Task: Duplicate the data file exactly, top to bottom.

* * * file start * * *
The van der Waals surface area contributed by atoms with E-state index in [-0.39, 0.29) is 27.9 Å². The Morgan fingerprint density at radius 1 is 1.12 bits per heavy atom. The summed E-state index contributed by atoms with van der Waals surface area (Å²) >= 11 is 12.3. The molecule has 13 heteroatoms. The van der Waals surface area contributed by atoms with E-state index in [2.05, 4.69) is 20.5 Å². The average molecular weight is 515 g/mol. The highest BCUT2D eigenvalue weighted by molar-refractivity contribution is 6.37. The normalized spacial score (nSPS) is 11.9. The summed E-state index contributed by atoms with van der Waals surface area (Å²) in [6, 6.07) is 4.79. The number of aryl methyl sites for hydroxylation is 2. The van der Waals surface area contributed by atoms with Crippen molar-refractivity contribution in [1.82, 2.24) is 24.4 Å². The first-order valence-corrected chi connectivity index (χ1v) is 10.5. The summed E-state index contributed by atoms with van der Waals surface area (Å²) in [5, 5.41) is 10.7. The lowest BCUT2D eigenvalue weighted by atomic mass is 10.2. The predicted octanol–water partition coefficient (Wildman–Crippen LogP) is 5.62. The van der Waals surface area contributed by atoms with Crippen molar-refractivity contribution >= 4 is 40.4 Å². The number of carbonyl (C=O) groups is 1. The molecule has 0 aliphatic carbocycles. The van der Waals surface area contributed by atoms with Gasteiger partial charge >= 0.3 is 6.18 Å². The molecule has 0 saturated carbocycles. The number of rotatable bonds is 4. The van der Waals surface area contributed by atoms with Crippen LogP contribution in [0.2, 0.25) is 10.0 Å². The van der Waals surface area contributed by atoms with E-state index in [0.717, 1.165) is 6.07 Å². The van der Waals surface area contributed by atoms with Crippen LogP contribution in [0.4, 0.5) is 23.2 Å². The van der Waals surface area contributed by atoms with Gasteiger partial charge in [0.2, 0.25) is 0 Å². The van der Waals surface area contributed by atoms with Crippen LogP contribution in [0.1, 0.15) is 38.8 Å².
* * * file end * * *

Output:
The van der Waals surface area contributed by atoms with E-state index in [-0.39, 0.29) is 27.9 Å². The Morgan fingerprint density at radius 1 is 1.12 bits per heavy atom. The summed E-state index contributed by atoms with van der Waals surface area (Å²) >= 11 is 12.3. The molecule has 13 heteroatoms. The van der Waals surface area contributed by atoms with E-state index in [2.05, 4.69) is 20.5 Å². The average molecular weight is 515 g/mol. The highest BCUT2D eigenvalue weighted by molar-refractivity contribution is 6.37. The normalized spacial score (nSPS) is 11.9. The summed E-state index contributed by atoms with van der Waals surface area (Å²) in [6, 6.07) is 4.79. The number of aryl methyl sites for hydroxylation is 2. The van der Waals surface area contributed by atoms with Crippen molar-refractivity contribution in [1.82, 2.24) is 24.4 Å². The first-order valence-corrected chi connectivity index (χ1v) is 10.5. The summed E-state index contributed by atoms with van der Waals surface area (Å²) in [5, 5.41) is 10.7. The lowest BCUT2D eigenvalue weighted by atomic mass is 10.2. The predicted octanol–water partition coefficient (Wildman–Crippen LogP) is 5.62. The van der Waals surface area contributed by atoms with Crippen molar-refractivity contribution >= 4 is 40.4 Å². The number of carbonyl (C=O) groups is 1. The molecule has 0 aliphatic carbocycles. The van der Waals surface area contributed by atoms with Gasteiger partial charge >= 0.3 is 6.18 Å². The molecule has 0 saturated carbocycles. The number of rotatable bonds is 4. The van der Waals surface area contributed by atoms with Crippen LogP contribution in [0.2, 0.25) is 10.0 Å². The van der Waals surface area contributed by atoms with E-state index in [0.717, 1.165) is 6.07 Å². The van der Waals surface area contributed by atoms with Crippen LogP contribution in [0.4, 0.5) is 23.2 Å². The van der Waals surface area contributed by atoms with Gasteiger partial charge in [0.2, 0.25) is 0 Å². The van der Waals surface area contributed by atoms with Crippen LogP contribution in [0.1, 0.15) is 38.8 Å².